Wall Street Journal

A Still Sleeping Giant

Book Review: 'An Uncertain Glory' by Jean Drèze and Amartya Sen | 'Transforming India' by Sumantra Bose

Indian reformers did not sell their liberal reforms to the people, who concluded the free market helps the rich alone.

Book Review: 'An Uncertain Glory' by Jean Drèze and Amartya Sen , 'Transforming India' by Sumantra Bose, The Wall Street Journal

Indian reformers did not sell their liberal reforms to the people, who concluded the free market helps the rich alone.

India Says No to $80 Toilet Paper

An anticorruption campaign has given voice to a growing middle class tired of public indignities

A year ago, no one in India could have imagined that cabinet ministers, powerful politicians, senior officials and CEOs would be in jail now, awaiting trial for corruption.

The Next Battleground

Book review for The Wall Street Journal, Saturday Oct 16, 2010
by Gurcharan Das

Robert D. Kaplan, Monsoon: The Indian Ocean and the Future of American Power, Hardcover, price $28, 384 pages, Random House, 2010

We have come to accept that the 500-year domination of Asia by the West is coming to an end and that the balance of power in the 21st century will rest on the fortunes of China, India and the United States. In “Monsoon,” Robert D. Kaplan goes further, suggesting that it is in the Indian Ocean where history will be made and where the global struggle for democracy, energy, religion and security will be waged.

Entrepreneurs and Eggplant

  THE WALL STREET JOURNAL

OPINION ASI A
MARCH 8, 2010, 2:06 P.M. ET

Entrepreneurs and Eggplant

A case study in how India's government is the main obstacle to economic progress.

By GURCHARAN DAS

New Delhi

Risk is built into capitalism because the rewards of investment arrive in the future. Risk usually comes from the unknown responses of customers and competitors in the marketplace. But in India, the greatest uncertainty still emanates from government and its overweening regulators, despite 18 years of economic reform. If anything holds India back from realizing its true potential, it is weak institutions of governance.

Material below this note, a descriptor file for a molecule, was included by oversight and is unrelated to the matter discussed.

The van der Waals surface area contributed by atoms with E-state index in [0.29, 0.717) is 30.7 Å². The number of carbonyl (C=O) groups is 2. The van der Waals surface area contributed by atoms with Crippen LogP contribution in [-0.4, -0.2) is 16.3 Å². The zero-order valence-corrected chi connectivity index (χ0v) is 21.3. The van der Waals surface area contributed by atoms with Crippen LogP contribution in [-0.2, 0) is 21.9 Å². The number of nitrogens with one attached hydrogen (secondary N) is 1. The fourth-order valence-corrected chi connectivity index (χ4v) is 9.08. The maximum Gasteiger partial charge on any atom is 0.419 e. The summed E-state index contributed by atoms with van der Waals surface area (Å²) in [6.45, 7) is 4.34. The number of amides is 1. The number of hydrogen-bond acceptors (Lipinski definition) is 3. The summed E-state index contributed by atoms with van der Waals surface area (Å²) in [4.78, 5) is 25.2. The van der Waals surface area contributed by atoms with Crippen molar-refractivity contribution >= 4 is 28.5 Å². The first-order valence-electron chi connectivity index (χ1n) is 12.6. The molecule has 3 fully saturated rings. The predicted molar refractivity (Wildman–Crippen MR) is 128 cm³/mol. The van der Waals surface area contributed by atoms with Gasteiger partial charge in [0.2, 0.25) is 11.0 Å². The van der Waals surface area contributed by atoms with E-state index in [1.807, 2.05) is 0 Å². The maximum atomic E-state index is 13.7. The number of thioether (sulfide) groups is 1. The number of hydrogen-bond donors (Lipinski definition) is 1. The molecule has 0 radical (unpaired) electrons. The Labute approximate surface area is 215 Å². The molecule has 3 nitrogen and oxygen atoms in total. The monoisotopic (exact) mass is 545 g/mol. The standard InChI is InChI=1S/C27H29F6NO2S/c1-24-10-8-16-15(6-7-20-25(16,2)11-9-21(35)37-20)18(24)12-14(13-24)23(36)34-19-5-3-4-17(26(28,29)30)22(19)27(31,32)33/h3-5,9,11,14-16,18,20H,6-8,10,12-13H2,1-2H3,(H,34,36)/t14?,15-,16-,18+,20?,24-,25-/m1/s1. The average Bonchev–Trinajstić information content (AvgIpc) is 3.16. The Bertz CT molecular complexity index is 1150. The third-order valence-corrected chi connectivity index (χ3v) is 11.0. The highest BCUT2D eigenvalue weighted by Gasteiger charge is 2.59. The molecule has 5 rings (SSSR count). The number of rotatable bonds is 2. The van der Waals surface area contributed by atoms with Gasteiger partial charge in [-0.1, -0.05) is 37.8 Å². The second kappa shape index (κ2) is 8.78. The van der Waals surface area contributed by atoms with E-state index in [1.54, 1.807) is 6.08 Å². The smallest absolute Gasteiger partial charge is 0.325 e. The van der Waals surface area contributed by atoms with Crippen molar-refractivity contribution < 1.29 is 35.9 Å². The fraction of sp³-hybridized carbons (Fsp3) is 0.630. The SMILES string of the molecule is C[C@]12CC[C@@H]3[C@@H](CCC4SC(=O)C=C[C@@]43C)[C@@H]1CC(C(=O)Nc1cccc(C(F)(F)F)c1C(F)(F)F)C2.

The Dharma of Capitalism

The most damaging fallout from this economic crisis may well be a loss of trust in the democratic capitalist system, especially if those who are unemployed and suffering begin to believe that "anything goes" in an unfair world. In the rush to rewrite the rules of the game, policy makers might consider the message of dharma from Indian philosophy and literature, which offers a more nuanced answer to moral failure and the ethics of capitalism.

Why is India shining?

It has been called the greatest show on earth, and not without reason, as the world's largest electorate of 670 million voters goes to the polls. Although Indians have been voting uninterruptedly for more than 50 years, elections are still festive affairs. They may be cynical about their politicians, but they remain addicted to democracy. Between April 20 and May 10 sixty percent of the India's electorate is expected to vote in 700,000 polling booths via 1.1 million voting machines, supervised by 5.5 million state officials (many of them school teachers). To avoid the Florida fiasco, the Election Commission says that Indian made “high tech voting machines have zero tolerance for failure”.

India's New Self -Assuredness

NEW DELHI -- Next Monday, India's general elections -- which began on April 20 -- will finally conclude. In an exercise that was both staggered and staggering, 670 million Indians will have had the opportunity to vote at 700,000 polling booths via 1.1 million voting machines -- with all this, the greatest democratic show on earth, supervised by 5.5 million state officials.